An association between hepatitis B vaccine and acute arthralgia, arthritis, or both has been suggested since the initial use of plasma-derived hepatitis B vaccines. Joint symptoms have also been reported following receipt of recombinant hepatitis B vaccines (Cockwell et al., 1990; McMahon et al., 1992). The reported instances of arthropathy have occurred more frequently in adults than in infants and children. These data may, however, be misleading, because hepatitis B vaccines have primarily been used in high-risk adult populations in the United States (Committee on Infectious Diseases, 1985).
Biologic plausibility for a relation between hepatitis B vaccine and arthritis derives from the knowledge that experimental acute serum sickness is accompanied by arthritis and that hepatitis B infection is associated with arthropathies and a serum sickness-like syndrome. Experimental acute serum sickness with arthritis can be produced by one or several closely spaced injections of heterologous serum protein. With the initial exposure, the disease usually develops 1 to 2 weeks after antigen injection. On repeated exposure, the disease develops more rapidly after antigen injection. In either case the disease appears as antibody formation begins; the essence of serum sickness is the interaction between antigen and antibody in the circulation with the formation of antigen-antibody complexes in an environment of antigen excess.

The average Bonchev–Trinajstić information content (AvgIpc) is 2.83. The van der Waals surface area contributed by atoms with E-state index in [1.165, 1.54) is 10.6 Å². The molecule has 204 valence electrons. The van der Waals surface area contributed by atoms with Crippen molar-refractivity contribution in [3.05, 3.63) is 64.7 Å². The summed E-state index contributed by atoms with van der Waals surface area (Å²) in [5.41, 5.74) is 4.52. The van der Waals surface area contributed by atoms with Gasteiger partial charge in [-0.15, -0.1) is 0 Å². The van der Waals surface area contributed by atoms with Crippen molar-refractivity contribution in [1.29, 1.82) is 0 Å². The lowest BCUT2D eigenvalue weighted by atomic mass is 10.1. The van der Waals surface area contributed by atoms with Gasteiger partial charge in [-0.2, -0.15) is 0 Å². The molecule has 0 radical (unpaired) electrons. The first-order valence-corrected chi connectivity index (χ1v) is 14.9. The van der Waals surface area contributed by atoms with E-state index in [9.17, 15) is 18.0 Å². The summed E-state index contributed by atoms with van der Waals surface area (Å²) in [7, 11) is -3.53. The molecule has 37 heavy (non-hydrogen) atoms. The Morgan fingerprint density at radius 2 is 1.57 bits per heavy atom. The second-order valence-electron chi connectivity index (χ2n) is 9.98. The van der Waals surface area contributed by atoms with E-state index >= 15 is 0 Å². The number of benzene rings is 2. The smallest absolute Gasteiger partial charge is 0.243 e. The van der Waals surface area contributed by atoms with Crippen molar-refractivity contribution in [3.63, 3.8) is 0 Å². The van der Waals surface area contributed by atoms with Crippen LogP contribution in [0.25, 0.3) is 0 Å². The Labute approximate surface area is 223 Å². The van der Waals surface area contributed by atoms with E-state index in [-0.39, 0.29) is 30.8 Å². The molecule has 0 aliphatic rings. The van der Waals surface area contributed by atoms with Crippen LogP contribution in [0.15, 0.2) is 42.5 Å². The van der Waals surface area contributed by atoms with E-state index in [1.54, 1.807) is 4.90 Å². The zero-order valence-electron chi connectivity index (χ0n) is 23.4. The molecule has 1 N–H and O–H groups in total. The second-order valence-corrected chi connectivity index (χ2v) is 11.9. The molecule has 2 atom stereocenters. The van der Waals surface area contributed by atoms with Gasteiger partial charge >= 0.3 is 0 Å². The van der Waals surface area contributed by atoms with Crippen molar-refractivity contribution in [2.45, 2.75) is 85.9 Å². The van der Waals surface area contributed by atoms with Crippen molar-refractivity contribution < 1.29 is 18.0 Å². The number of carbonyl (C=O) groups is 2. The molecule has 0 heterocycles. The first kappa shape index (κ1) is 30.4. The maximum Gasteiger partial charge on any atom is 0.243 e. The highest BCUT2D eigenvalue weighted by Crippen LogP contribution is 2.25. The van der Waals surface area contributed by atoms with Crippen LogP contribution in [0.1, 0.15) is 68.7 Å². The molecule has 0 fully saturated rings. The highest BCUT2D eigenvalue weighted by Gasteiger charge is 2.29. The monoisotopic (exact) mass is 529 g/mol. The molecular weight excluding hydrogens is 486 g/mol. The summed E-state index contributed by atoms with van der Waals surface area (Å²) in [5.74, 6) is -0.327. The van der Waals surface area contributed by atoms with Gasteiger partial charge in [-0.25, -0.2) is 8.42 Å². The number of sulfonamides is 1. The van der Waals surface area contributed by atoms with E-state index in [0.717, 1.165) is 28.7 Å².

Chronic serum sickness with persistent arthritis can be produced in animals if antigen is injected daily in small amounts—just sufficient to be in balance with the amount of antibody produced. This model of chronic serum sickness resembles chronic polyarteritis nodosa in humans.
During the 4-week to 6-month incubation period of hepatitis B infection, but prior to the overt clinical manifestations of hepatitis, a serum sickness-like syndrome consisting of fever, rash, urticaria, arthralgias, or acute arthritis occurs in 10-20 percent of adolescents and adults. This syndrome is accompanied by HBsAg-antibody complexes and low levels of serum complement in the synovial fluid of affected joints (Schumacher and Gall, 1974; Wands et al., 1975). In the serum sickness-like illness associated with acute hepatitis B virus infection, the arthritis, fever, and rash are generally of short duration (3-7 days). These manifestations occur during the period of antigen excess, when the quantitative relation between HBsAg and specific antibody allows the formation of immune complexes that are